A damning report into the risk of corruption within local government in Victoria highlights the need for greater scrutiny of regional councils, a ratepayers advocacy group says.
- Victoria’s corruption watchdog has found most, if not all, of the state’s councils likely face the risk of procurement-related corruption
- The sometimes close proximity of council employees to local suppliers has been identified as a potential risk
- A code of conduct has been recommended for suppliers and contractors that deal with councils
A report into the City of Ballarat and Darebin City Council by the state’s corruption watchdog has found that the risk of procurement-related corruption is “likely to be faced by most, if not all, councils in Victoria”.
President of Ratepayers Victoria Inc Dean Hurlston said the report from the Independent Broad-Based Anti-Corruption Commission (IBAC) highlighted the need for greater scrutiny of council affairs.
“This is rife across regional Victoria,” he said.
“Many long-term councillors know the system, many staff know the system and there is a culture of getting away with it and nobody holding them to account,” Mr Hurlston told ABC Statewide Drive.
Corruption vulnerabilities ‘not unique’ to Ballarat, Darebin
The investigation into the Ballarat and Darebin councils found corruption risks in how they procure services or allocate contracts, oversights around that process and how conflicts of interest are managed.
IBAC found that between 2013-2015, the City of Ballarat’s sports and recreation manager, Lukas Carey, defrauded the council of $184,123 and obtained $103,630 in either secret commissions or by way of other pecuniary interests.
Carey allocated council contracts to a business owned and operated by his wife, while also receiving secret commissions from two other contractors, according to the report.
He received a three-year jail sentence and was ordered to repay $31,200, while his wife was ordered to repay $20,500.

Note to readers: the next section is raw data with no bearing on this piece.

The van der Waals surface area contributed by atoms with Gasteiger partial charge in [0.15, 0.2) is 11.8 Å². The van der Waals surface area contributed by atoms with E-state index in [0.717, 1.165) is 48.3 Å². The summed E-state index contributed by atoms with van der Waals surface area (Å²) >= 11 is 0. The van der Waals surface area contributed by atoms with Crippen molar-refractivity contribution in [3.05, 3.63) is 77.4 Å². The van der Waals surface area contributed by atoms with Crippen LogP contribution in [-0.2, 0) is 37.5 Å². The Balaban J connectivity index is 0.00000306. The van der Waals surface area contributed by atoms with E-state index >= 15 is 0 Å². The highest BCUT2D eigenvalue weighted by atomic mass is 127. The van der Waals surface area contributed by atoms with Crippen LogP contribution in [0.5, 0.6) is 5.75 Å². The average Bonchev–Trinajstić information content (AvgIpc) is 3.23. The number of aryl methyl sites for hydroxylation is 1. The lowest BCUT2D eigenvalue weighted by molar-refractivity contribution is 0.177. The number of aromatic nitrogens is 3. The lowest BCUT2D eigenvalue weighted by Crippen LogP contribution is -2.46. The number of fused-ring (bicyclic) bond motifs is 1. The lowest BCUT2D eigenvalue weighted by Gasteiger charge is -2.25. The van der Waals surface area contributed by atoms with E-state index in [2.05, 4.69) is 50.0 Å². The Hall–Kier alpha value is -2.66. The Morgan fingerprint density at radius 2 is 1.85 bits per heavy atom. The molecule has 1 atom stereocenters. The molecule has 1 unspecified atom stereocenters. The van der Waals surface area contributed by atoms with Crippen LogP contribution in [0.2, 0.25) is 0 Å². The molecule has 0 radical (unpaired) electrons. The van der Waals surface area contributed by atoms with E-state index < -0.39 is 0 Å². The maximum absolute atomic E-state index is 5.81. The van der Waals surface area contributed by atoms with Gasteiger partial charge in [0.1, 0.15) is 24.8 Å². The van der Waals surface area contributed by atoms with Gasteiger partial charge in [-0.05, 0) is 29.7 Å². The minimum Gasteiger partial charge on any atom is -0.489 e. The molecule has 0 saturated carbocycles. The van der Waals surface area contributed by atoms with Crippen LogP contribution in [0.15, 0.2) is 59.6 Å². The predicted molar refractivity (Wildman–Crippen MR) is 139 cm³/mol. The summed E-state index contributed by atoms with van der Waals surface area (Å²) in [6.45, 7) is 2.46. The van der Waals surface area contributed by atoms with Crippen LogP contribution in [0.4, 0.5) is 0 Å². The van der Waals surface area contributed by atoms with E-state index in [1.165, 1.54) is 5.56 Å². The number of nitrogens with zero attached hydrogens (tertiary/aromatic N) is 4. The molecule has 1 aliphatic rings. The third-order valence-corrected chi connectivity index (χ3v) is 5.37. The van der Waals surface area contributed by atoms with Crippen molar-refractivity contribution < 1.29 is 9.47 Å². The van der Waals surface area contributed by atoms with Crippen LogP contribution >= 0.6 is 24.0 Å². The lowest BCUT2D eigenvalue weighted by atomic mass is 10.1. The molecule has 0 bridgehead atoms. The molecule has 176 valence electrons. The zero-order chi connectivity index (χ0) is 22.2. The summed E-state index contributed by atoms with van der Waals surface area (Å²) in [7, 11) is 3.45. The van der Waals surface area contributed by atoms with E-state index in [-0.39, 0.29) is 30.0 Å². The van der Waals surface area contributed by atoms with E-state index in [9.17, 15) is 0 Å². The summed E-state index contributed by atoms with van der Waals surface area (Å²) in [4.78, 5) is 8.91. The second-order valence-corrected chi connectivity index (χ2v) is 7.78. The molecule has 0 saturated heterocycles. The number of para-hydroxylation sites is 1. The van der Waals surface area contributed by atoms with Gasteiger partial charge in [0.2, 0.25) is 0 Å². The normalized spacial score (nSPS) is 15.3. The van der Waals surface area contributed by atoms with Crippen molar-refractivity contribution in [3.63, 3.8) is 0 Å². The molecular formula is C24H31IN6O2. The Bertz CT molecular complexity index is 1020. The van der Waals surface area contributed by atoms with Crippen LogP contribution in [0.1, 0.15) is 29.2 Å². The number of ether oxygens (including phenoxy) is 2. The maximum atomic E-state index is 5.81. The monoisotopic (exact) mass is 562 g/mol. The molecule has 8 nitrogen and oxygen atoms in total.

The report stated that the City of Ballarat “did not provide adequate oversight of senior employees” and that council’s subsequent internal investigation into Carey “was poorly conducted”.
IBAC also found that a project manager at Darebin council helped an associate obtain road maintenance contracts worth more than $16 million in return for “cash, gifts and other benefits” more than four years ago.
The report stated that “IBAC does not believe these vulnerabilities are unique to those two councils” as “local government may be at heightened risk of corruption because of the sometimes close proximity of council employees to local suppliers”.
Ballarat is ‘the tip of the iceberg’ says Ratepayers Victoria
IBAC recommended the State Government develop a code of conduct for suppliers and contractors who deal with councils, which the relevant department, Local Government Victoria, said it would consider.
But Mr Hurlston said ratepayers needed formal representation beyond the mix of local associations which functioned at varying degrees.
“This entire sector does not have a consumer advocacy group,” he said.
“There is very little honest information provided to the public. Councils are really good at spin.
“We’re calling on the minister to advocate, step in, put in some very serious controls and start investigating every regional council.”
Mr Hurlston said with smaller budgets, many regional councils ran “on the smell of an oily rag”, and corruption therefore had serious consequences.
“The majority of issues that we’re seeing come out across the state are coming out of regional councils because they often have poor practices, poor training and less oversight than a big smoke municipal council,” he said.
“So $200,000 or a million dollars here and there is substantial and significant and has a massive impact on the service delivery.”
Councils accept recommendations
The City of Darebin provided a four-page response to IBAC stating that “significant reforms have been subsequently implemented to council systems” to reduce the risk of procurement-related corruption.
The City of Ballarat provided a one-sentence statement that noted the report and accepted its recommendations.
CEO Justine Linley said Ballarat council would provide an outline of how it aimed to reduce the risk of corruption, as the commission recommended, within 12 months.
“We need to be open and transparent in our dealings with each other and internally not be afraid to question an action that might be taken by either a colleague, a peer or a supervisor or manager,” she said.
“One of the critical things to come out of this entire investigation, and in particular this special report, is the importance of calling out poor behaviour and being prepared to step up and say that you’re concerned with an action or an inaction.”
Ballarat Mayor Samantha McIntosh declined to comment.
In a statement, the Minister for Local Government Adem Somyurek said he had “faith in IBAC’s ability and role as an independent body to properly investigate any allegations of misconduct or corruption”.